USDA Conservation Innovation Grant will provide $700,000 in funding to accelerate investment in agricultural practices that restore soil and water health

Press contact: Katie Musisi, 312-651-4344,

CHICAGO, IL — In the dynamic agricultural sector, demand for crops that meet specific positive social, environmental, climate, and economic objectives is currently outstripping supply, and investments are needed to grow these value chains. Today, Acting Chief of USDA Natural Resources Conservation Service Leonard Jordan announced $700,000 in funding through the USDA Conservation Innovation Grant (CIG) program to a multi-sector partnership, led by Chicago-based environmental nonprofit Delta Institute, aimed at mobilizing capital for these impact investments.

“The Conservation Innovation Grant program is an example of government at its best, providing seed money to help spur cutting-edge projects,” said Acting NRCS Chief Jordan. “This year’s competition resulted in an impressive array of proposals that will ultimately benefit the people who grow our food and fiber.”

With CIG funding, and in-kind matching contributions from private sector and nonprofit partners,  the project will enable investments in, and increase the scale of, regenerative agriculture, a system of practices that promote soil health and restore the natural function of ecosystems while maintaining crop yields. The wide-scale adoption of regenerative agriculture is poised to provide durable solutions to a range of challenges facing our rural and urban communities, yet investment is currently hampered by high transaction costs, limited data about economic and environmental returns, poorly understood risk profiles, and limited coordination between sources of capital.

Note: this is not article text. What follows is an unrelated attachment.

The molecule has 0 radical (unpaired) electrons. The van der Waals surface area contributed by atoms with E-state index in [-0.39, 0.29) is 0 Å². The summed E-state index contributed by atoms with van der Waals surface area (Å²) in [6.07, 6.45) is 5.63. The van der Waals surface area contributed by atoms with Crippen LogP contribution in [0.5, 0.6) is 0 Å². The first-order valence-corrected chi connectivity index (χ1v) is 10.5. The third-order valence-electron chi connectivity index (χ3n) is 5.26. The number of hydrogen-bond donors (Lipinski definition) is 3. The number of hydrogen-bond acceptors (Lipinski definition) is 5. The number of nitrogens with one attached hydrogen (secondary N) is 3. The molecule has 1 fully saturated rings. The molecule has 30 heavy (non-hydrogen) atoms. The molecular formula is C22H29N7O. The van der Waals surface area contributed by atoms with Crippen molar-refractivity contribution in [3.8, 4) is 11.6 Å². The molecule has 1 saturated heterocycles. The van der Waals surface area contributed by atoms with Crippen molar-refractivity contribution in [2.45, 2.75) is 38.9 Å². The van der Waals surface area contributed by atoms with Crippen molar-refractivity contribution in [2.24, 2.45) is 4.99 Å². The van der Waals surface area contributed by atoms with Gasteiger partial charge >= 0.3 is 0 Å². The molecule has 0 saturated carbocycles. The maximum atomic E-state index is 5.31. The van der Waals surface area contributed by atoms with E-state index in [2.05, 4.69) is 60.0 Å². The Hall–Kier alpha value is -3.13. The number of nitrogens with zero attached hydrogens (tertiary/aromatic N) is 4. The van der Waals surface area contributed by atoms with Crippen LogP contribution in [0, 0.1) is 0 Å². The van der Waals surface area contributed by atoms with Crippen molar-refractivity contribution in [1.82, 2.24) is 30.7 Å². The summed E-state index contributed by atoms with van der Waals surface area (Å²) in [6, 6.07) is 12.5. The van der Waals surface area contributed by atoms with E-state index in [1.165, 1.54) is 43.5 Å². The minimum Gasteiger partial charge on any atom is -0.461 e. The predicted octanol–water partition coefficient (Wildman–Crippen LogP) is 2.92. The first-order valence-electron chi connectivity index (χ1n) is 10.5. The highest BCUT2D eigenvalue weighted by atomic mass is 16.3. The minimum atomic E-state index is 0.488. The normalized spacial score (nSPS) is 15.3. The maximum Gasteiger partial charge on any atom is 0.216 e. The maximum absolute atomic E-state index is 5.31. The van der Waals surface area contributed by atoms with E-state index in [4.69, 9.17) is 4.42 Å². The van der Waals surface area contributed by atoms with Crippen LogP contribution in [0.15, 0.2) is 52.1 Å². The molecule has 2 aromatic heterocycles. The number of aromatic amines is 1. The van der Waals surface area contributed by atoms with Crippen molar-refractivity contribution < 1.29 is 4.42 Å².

“By bringing together partners representing different sectors and sources of capital, we can work together to reduce barriers, strengthen the business case, and develop tools to accelerate the flow of capital to regenerative agriculture,” said Bill Schleizer, CEO of Delta Institute. “The agriculture industry faces ever-increasing risks, and a shift to a more climate-smart, regenerative system is necessary to ensure that our land and water resources can continue to nourish our population.”

This three-year initiative will identify opportunities to improve efficiency in the investment pipeline and showcase pathways for sector growth by developing a toolkit to facilitate transactions. The project will demonstrate these approaches in, and draw insights from, the example of a Wisconsin-based grain farm, building the investment case for the expansion of regenerative diversified small grains production and processing.

By creating a more open and collaborative investment landscape for regenerative agriculture and equipping investors with the knowledge and tools needed to participate, this project will provide rural economic development opportunities, promote regional food systems, and ensure the resilience of our land and water resources in a changing climate.

Project partners include Compeer Financial, Bickford Organics, Croatan Institute, Dirt Capital Partners, Encourage Capital, Equilibrium Capital, Farmland LP, FoodCrunch, Green America Center for Sustainability Solutions, LIFT Economy, Meadowlark Organics LLC, NourishN, Pipeline Foods, Plovgh, Primrose Valley Farm, Rodale Institute, Sustainable Insight Capital Management, and Vilicus Capital.

Authorized by the 2002 Farm Bill, the USDA Conservation Innovation Grant program helps develop the tools, technologies and strategies to support next-generation conservation efforts on working lands and develop market-based solutions to resource challenges. Read the USDA NRCS press release here:

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